Tuesday, February 16, 2010

Morning Note...

Happy “Fat Tuesday”… Futures +50bps this morning as strength in global commodities, USD weakness, and bullish news in global financials outweigh the continuing “Greek tragedy.”  In corporate news, Barclay’s is up over 10% on its earnings release.  JPM is reportedly near a deal to acquire RBS’s Sempra units for $1.7B.  Further, other earnings are mixed this morning, as retailer ANF beats and trades up nearly 2% pre-market, food giant KFT is down 2% pre-market, and pharmaceutical giant MRK is down 1%.  In economic news, Empire Manufacturing surprised to the upside this morning, at 24.91 vs. the expected 18, signaling growth in New York and parts of New Jersey and Connecticut

It’s worth noting that despite no clear resolution to the Greek debt dilemma – including some negative sentiment coming from Germany (see quote section below) – futures remain higher this morning.  Admittedly, that’s a bit of a surprise, but set against that backdrop, perhaps Gold +2.5% this morning makes sense… Looking ahead, this week brings heavy earnings in tech (ADI, AMAT, HPQ, NVDA, NTAP Wednesday and DELL Thursday), retailer earnings (ANF this morning, WMT Thursday, and JCP Friday), and European financials earnings (BCS today, ING/BNP Paribas Wednesday, SOcGen, AXA, Swiss Re on Thursday).  Additionally, there is a European Finance Ministers meeting in Brussels today, although all reports indicate there won’t be a public aid package announced for Greece out of this meeting.  We’ll get master trust data from the credit card companies later today, and the most recent FOMC meeting’s minutes will be released tomorrow.  In terms of economic data, we’ll get a read-through on inflation with Thursday’s PPI release and Friday’s CPI.  China will be quiet all week given the New Year Holiday there, and Congress is on recess until next week.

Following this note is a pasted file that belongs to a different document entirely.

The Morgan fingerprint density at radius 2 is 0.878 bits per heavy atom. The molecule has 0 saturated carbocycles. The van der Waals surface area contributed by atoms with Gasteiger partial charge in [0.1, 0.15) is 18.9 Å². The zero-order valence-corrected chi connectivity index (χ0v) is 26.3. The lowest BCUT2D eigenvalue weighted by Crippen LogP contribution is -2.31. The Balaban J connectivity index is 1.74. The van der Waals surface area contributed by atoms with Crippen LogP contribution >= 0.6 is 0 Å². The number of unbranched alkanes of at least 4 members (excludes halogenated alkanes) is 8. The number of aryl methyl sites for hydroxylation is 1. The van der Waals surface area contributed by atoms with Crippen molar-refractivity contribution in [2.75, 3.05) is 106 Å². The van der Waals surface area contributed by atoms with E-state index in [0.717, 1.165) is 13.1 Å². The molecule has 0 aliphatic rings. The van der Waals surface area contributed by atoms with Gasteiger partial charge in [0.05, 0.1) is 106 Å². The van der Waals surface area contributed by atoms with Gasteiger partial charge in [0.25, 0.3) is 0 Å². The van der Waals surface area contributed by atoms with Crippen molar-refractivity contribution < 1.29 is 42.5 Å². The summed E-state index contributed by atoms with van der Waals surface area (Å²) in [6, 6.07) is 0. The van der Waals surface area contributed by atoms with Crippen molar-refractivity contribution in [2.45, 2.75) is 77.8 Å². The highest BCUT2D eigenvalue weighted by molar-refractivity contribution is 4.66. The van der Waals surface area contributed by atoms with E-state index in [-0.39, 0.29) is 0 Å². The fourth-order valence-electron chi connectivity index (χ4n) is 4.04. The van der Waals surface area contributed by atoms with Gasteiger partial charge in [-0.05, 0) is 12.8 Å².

Note that the $787 billion stimulus package celebrates its one year anniversary tomorrow… In hindsight, will historians point to that date as “America turning the corner” or “America sowing its own seeds of destruction?”  Over the course of the weekend, I came across multiple references to the recent work of economists Carmen Reinhart and Kenneth Rogoff on U.S. debt levels.  The quote below is from a US Equity Strategy piece from CSFB, and it was echoed in Friday’s WSJ op-ed from Stanford economist Michael J. Boskin titled “When Deficits Become Dangerous:”

In a paper titled “Growth in a Time of Debt” that will be published in the May 2010 American Economic Review, professors Carmen M. Reinhart of the University of Maryland and Kenneth S. Rogoff of Harvard University provide some possible answers.  Their analysis is based on data for forty-four countries spanning about two hundred years.  The dataset they work with incorporates 3,700 annual observations covering a wide range of political systems, institutions, exchange rate arrangements and historic circumstances.  What Reinhart and Rogoff find in their analysis is very sobering given the current budget position of the United States government.  Right now, gross government debt equals 84% of GDP.  That puts us in a “better” position that Japan or Greece, but a less favorable one than the UK or Germany

More importantly, the United States appears to be uncomfortably close to a level of debt relative to the size of the economy that has historically been associated with a significantly slower growth profile.  Reinhart and Rogoff find little, if any, relationship between economic growth with government debt at “normal” debt levels.  But when gross public debt exceeds 90% of GDP, median growth rates are more than one percent lower than otherwise for advanced economies.  Average (mean) growth rates are more than two percentage points lower.